It seems to me that if adults typically are exposed to 1200 times what is considered a safe level, then either every adult should be seriously ill from exposure, or the EPA standard for what is a safe level is a bit unreasonable.

Just how many people that you know manage to make it to their death bed without getting cancer? Virtually everyone I know has had cancer and several have had it multiple times. A 100 years ago it was fairly rare. We've all been poisoned and we will all get cancer if we live long enough.

Screw Dioxin! (4, Funny)

CajunArson (465943) | more than 4 years ago | (#32894706)

How about... 5 fun things you can do with your baby's placenta [inhabitots.com] !!?!?!?!?!? (from the same site as this "article"). I suppose any excuse to beat up on "evil industry" will always fly on Slashdot.
    Next thing you know there'll be the usual litany of +5 insightfuls about how "big media" (led by Catie Couric) regularly pumps out pro-insecticide propaganda. No I'm not joking.. the regular scare pieces about anything that might be remotely toxic are the product of "big pesticide" to bore us to death with obviously untrue hysteria so that we accidentally let them get away with poisoning all of us!

Re:Screw Dioxin! (2, Insightful)

CajunArson (465943) | more than 4 years ago | (#32894744)

I suppose any excuse to beat up on "evil industry" will always fly on Slashdot.

Yeah.. and while I was going to say that only a sensationalist troll like KDawson would post this, I didn't want to since I hadn't checked the byline before the last post... then I went and checked it... You see kids, sometimes prejudice is just a more efficient way of arriving at the same conclusion that carefully deliberation would lead to, and it's more fun!

Please KDawson, go back to parroting what the DailyKos tells you to think... while you are a drooling idiot, at least they hire some professionals to troll the right way!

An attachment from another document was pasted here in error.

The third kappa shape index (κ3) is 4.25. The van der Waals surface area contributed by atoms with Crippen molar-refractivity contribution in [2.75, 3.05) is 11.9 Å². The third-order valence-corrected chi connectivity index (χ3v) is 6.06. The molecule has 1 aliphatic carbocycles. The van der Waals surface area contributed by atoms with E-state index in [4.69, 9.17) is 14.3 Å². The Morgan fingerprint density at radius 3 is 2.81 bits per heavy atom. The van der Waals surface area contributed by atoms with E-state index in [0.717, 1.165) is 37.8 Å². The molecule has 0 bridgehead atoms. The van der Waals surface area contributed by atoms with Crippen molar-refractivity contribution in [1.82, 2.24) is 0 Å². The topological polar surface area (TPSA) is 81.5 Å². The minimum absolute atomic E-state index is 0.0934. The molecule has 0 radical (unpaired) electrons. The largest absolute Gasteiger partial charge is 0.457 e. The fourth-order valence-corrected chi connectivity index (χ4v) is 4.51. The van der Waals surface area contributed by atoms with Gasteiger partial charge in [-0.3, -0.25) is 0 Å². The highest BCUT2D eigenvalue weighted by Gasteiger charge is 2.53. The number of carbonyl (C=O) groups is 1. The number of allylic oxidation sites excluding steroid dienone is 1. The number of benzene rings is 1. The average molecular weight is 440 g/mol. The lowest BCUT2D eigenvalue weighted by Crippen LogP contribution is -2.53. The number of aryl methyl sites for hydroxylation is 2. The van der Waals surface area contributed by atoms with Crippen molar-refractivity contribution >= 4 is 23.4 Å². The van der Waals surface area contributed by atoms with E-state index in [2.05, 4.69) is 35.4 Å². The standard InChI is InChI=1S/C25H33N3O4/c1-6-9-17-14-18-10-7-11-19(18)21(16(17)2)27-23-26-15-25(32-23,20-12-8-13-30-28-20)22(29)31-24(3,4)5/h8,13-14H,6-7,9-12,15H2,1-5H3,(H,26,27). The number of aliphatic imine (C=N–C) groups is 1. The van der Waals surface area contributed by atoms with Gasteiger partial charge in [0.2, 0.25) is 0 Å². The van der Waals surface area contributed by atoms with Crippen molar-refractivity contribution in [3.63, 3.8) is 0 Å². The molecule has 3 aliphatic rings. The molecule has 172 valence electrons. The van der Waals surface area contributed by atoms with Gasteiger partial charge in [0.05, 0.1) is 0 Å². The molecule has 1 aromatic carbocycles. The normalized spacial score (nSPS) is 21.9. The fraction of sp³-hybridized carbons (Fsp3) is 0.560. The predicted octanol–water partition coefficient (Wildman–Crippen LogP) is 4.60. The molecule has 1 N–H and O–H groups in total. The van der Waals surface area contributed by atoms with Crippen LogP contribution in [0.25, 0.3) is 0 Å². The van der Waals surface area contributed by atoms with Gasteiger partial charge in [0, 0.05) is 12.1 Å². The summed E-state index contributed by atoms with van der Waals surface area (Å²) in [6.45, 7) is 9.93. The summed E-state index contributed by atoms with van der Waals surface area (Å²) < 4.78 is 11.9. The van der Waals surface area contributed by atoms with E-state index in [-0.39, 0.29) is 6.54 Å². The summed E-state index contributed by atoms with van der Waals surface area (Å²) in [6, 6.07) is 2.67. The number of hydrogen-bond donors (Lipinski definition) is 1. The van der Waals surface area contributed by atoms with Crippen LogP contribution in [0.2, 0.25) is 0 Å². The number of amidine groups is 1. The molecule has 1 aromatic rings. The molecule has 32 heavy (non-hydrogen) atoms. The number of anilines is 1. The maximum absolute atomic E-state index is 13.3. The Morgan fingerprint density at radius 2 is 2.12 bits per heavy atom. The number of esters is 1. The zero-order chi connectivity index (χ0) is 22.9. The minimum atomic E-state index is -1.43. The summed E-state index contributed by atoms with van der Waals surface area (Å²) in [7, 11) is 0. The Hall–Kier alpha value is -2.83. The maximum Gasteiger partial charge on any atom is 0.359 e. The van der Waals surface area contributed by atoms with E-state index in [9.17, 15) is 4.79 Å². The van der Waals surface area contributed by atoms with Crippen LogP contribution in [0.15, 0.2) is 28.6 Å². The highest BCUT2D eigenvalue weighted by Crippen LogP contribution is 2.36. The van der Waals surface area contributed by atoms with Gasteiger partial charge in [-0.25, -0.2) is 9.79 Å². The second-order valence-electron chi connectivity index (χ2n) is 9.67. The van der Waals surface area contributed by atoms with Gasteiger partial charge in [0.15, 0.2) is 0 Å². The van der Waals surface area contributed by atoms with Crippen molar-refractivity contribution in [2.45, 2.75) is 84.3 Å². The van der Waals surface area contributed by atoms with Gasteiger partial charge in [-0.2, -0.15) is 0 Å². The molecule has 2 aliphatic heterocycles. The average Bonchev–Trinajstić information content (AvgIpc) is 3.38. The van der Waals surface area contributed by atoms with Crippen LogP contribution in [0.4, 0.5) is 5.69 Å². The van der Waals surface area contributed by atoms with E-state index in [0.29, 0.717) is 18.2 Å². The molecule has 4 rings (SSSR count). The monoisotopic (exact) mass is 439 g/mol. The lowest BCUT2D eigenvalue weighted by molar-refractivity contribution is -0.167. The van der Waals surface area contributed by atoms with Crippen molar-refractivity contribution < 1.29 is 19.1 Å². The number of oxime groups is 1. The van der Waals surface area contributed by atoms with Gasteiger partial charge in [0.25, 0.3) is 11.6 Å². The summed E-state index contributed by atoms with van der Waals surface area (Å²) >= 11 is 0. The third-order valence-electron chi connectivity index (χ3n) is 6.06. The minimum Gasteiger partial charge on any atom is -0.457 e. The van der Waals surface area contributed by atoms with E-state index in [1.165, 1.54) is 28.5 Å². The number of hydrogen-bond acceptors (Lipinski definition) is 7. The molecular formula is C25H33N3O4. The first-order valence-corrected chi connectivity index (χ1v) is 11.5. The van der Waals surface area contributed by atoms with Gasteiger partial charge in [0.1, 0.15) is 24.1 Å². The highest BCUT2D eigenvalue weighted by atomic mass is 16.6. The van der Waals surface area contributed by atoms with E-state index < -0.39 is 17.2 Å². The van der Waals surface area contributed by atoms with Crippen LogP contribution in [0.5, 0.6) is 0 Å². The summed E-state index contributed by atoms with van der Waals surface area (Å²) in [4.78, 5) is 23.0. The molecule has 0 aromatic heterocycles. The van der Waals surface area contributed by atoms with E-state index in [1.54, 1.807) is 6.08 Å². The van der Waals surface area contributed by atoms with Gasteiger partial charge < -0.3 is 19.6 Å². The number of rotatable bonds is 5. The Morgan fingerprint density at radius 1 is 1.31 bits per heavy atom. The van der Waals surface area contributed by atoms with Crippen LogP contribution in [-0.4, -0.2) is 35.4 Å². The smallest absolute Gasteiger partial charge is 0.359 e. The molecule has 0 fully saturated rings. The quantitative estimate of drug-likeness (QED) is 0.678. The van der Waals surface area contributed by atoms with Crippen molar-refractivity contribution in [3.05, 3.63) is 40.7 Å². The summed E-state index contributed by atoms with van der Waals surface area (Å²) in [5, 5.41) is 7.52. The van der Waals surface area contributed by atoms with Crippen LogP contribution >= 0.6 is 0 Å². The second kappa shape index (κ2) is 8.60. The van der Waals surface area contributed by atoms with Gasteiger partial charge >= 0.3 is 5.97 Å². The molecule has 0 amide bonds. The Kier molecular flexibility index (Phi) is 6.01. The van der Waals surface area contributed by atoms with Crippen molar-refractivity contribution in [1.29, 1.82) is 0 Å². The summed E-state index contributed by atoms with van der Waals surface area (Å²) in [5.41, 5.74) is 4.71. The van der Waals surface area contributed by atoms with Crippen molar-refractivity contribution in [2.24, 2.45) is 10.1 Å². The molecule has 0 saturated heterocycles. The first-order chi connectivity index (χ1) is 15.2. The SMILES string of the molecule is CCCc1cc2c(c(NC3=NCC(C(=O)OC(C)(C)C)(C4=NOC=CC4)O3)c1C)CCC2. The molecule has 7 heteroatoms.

Re:Screw Dioxin! (0)

Anonymous Coward | more than 4 years ago | (#32894790)

Too bad there isn't a +1 Gross mod.

Re:Screw Dioxin! (-1, Flamebait)

Anonymous Coward | more than 4 years ago | (#32894910)

LOL

Enjoy looking like a fucking raisin [wizbangblog.com] , you dipshit. Dioxin is nasty shit but nothing to be afraid of until you've absorbed enough of it to look like ass, but by then the CEOs will have bailed out to the bahamas with their golden parachutes while the California Raisins wring whats left of their hands over what to do about it. And there'll probably STILL be Republitards screaming in Youtube videos to LEAVE THAT COMPANY ALONE!!!1! when people suggest that the companies that poisoned them be held responsible.

In the end the entire country will end up one massive superfund site paid for by your tax dollars because corporations cried about breaking eggs to make omeletes, then skipped town without paying the check for the eggs.

According to Wikipedia... (1)

Anonymous Coward | more than 4 years ago | (#32894712)

PCDD exposures are proven/suspected in famous cases including Agent Orange produced by Monsanto sprayed over vegetation during the Vietnam war, the Seveso disaster, and the poisoning of Viktor Yushchenko.

bs levels fed to everyone have risen exponentially (-1, Offtopic)

Anonymous Coward | more than 4 years ago | (#32894720)

feeding toxic garbage disguised as food to our kids is just more of **it. see you on the other side of it?

meanwhile (at least until even the nitrogenous 'food' is gone); the corepirate nazi illuminati is always hunting that patch of red on almost everyones' neck. if they cannot find yours (greed, fear ego etc...) then you can go starve. that's their (slippery/slimy) 'platform' now. see also: http://en.wikipedia.org/wiki/Antisocial_personality_disorder
never a better time to consult with/trust in our creators. the lights are coming up rapidly all over now. see you there?

greed, fear & ego (in any order) are unprecedented evile's primary weapons. those, along with deception & coercion, helps most of us remain (unwittingly?) dependent on its' life0cidal hired goons' agenda. most of our dwindling resources are being squandered on the 'wars', & continuation of the billionerrors stock markup FraUD/pyramid schemes. nobody ever mentions the real long term costs of those debacles in both life & any notion of prosperity for us, or our children. not to mention the abuse of the consciences of those of us who still have one, & the terminal damage to our atmosphere (see also: manufactured 'weather', hot etc...). see you on the other side of it? the lights are coming up all over now. the fairytail is winding down now. let your conscience be your guide. you can be more helpful than you might have imagined. we now have some choices. meanwhile; don't forget to get a little more oxygen on your brain, & look up in the sky from time to time, starting early in the day. there's lots going on up there.